If there’s one series in my history of playing video games that has always been able to get me hyped for its next release, it is Assassin’s Creed.
The problem is, it also always stabs me in the back.
Each year around this time, Ubisoft does the former. They release an epic trailer for the next game in the stealthy, stabby series set to come out in the fall, and subsequently, each year around this time, I open an Amazon window and pre-order said game (and both of these occurred today).
How do they get me? Each year, I swear off Assassin’s Creed by telling myself there’s plenty of other things to play and that there’s nothing in the next one that will convince me to spend another 30 or so hours creeping, killing, and collecting.
But Ubisoft knows exactly how to announce a game and they do it impeccably well.
First, they reveal an epic location that sounds appealing to explore. Tell me it’s 30% bigger than the previous game? Heck, I have GOT to explore that, collect 200 meaningless items scattered throughout it, and perch on top of 36 different landmarks in it! The colors, the objects, and the names of people from history they drop that I will have the opportunity to meet shows that I will literally get to explore history, and I buckle up and get ready for the ride.
Next, they hit me with some hook that wasn’t available in a previous iteration of the series: co-op, a female protagonist, or a club of assassins (yes to all!) Assassin’s Creed does this especially well, on the count that something has to keep the now annualized franchise feeling fresh. “Okay, I’ll try this one more time…” I tell myself.
Finally, they include epic music to back an even better looking trailer that displays this brand new world. I know these are just cinematic trailers, but they never fail to make me feel immersed in the game and sell the gameplay as being deeper than ever before. Add in some narration from a protagonist and show me all the places I’m going to climb all over, and I literally cannot open Amazon fast enough.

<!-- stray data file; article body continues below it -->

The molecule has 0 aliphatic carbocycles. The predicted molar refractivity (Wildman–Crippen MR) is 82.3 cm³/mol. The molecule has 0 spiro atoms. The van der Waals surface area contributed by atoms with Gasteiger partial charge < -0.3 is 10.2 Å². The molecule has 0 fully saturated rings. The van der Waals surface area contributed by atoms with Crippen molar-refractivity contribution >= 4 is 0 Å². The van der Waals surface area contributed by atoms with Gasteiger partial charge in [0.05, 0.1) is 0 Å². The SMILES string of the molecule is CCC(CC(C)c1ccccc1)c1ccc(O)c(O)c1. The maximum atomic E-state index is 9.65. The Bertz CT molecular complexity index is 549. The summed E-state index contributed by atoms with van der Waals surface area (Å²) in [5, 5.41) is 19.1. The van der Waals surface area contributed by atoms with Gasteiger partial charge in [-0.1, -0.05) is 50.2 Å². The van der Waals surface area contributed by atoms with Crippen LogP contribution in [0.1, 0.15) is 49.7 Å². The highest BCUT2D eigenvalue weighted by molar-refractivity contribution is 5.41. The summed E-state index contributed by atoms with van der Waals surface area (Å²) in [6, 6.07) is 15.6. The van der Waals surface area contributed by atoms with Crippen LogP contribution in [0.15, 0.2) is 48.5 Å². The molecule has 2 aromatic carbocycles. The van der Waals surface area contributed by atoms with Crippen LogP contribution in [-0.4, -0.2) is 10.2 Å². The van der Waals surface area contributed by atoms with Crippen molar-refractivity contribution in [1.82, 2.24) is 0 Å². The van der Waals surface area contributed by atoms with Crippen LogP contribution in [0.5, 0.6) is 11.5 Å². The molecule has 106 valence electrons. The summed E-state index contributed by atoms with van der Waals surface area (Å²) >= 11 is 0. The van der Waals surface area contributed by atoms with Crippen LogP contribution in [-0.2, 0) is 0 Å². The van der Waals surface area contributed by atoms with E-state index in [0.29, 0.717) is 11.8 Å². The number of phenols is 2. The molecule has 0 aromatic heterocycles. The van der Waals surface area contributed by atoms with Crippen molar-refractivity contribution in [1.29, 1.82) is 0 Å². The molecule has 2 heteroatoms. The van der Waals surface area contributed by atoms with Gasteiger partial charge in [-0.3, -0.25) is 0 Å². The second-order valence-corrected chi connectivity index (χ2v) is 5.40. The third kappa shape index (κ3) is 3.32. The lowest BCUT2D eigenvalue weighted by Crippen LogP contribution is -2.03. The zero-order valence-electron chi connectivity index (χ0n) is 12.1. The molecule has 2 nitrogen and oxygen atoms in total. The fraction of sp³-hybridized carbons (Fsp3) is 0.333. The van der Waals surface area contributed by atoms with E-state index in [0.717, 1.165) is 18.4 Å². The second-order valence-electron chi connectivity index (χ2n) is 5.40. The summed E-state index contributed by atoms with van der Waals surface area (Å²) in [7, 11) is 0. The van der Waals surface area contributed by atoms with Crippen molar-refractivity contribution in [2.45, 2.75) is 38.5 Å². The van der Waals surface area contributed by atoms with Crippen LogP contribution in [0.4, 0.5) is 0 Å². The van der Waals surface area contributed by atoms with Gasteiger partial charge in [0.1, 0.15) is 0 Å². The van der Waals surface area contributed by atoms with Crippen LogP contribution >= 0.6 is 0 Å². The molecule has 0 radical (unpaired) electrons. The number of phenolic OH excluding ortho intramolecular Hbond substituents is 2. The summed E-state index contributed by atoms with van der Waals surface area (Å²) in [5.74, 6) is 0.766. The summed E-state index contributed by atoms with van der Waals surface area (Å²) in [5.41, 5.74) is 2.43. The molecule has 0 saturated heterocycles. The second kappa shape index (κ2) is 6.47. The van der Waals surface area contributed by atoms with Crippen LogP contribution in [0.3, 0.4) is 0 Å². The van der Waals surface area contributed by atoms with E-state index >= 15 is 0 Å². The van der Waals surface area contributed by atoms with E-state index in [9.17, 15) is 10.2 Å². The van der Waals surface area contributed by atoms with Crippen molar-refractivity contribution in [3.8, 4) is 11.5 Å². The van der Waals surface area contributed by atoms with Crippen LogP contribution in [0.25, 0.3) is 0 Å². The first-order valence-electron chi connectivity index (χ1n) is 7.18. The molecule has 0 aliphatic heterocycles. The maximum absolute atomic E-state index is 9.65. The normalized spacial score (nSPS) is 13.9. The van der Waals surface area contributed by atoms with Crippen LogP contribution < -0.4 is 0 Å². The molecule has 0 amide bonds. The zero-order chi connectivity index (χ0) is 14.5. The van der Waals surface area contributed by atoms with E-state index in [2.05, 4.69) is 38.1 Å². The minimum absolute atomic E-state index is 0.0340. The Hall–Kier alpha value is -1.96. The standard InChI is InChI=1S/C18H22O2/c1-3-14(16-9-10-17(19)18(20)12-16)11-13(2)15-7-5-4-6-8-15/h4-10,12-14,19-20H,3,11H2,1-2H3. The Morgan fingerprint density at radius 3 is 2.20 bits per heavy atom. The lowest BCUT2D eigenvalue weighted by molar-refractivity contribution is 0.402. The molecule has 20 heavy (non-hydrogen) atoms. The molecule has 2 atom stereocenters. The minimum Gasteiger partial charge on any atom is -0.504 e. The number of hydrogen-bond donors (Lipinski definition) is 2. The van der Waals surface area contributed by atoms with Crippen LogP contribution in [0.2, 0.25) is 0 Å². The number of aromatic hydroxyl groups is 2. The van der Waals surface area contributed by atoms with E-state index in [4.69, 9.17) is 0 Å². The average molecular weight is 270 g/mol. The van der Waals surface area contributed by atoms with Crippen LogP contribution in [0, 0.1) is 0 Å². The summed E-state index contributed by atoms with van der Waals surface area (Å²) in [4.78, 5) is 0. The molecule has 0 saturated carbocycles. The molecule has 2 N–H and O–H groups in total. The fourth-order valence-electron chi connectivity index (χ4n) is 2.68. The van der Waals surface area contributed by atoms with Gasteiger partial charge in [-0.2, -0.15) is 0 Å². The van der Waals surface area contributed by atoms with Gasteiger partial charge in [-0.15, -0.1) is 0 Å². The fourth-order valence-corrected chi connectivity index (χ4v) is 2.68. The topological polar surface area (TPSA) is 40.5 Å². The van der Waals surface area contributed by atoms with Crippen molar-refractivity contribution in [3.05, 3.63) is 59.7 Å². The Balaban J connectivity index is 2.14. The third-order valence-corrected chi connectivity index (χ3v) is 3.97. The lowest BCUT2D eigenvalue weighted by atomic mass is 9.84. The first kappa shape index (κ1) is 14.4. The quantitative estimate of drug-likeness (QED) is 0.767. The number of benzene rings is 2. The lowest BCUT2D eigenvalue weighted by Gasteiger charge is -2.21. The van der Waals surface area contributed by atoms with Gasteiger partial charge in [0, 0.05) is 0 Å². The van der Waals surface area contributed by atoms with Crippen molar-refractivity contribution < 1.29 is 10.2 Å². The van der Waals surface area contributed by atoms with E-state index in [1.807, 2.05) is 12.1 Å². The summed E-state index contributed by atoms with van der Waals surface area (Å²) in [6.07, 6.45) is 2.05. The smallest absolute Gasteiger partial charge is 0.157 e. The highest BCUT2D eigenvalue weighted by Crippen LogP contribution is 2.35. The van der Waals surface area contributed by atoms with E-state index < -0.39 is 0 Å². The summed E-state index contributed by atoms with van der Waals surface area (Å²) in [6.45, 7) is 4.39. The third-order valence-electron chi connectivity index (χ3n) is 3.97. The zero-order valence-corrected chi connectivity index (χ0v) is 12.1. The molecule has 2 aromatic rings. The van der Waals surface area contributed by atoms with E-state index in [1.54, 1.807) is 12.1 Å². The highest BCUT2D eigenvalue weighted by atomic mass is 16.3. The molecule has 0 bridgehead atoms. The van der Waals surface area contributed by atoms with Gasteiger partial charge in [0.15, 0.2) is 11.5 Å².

This is all fine and great in theory, but by the time the disc is in my hands five months from the reveal, the above mentioned things rarely pan out the way I always hope they would. The setting in Assassin’s Creed III was unique and interesting (some would even call it revolutionary), but ended up being muddled with poor pacing and gameplay that at points felt like a chore. Assassin’s Creed Unity was going to open the AC world like never before with online co-op missions, but ended up only being overshadowed by a number of bugs and frame rate issues. While the worlds presented are often pretty, the gameplay and missions never seem to be as epic and life-changing as these announcements and trailers paint them out to be.
Now Assassin’s Creed Syndicate has the challenge of living up to the hype that the announcement has again filled me with. The Victorian London setting screams to be explored and conquered. Deciding to focus on a single player campaign is one of the smartest decisions the company has made in years. Two playable protagonists that I can alternate between in the main game world isn’t the most innovative idea in gaming today, but it could be an interesting addition to the Assassin’s Creed formula.
Maybe one day I’ll face the fact that Assassin’s Creed will never reach the epic proportions it sets itself up for. I’ve enjoyed many moments in the franchise’s history and that may be what keeps me coming back to each game released: the hope that I will be the only one doing the stabbing this time around.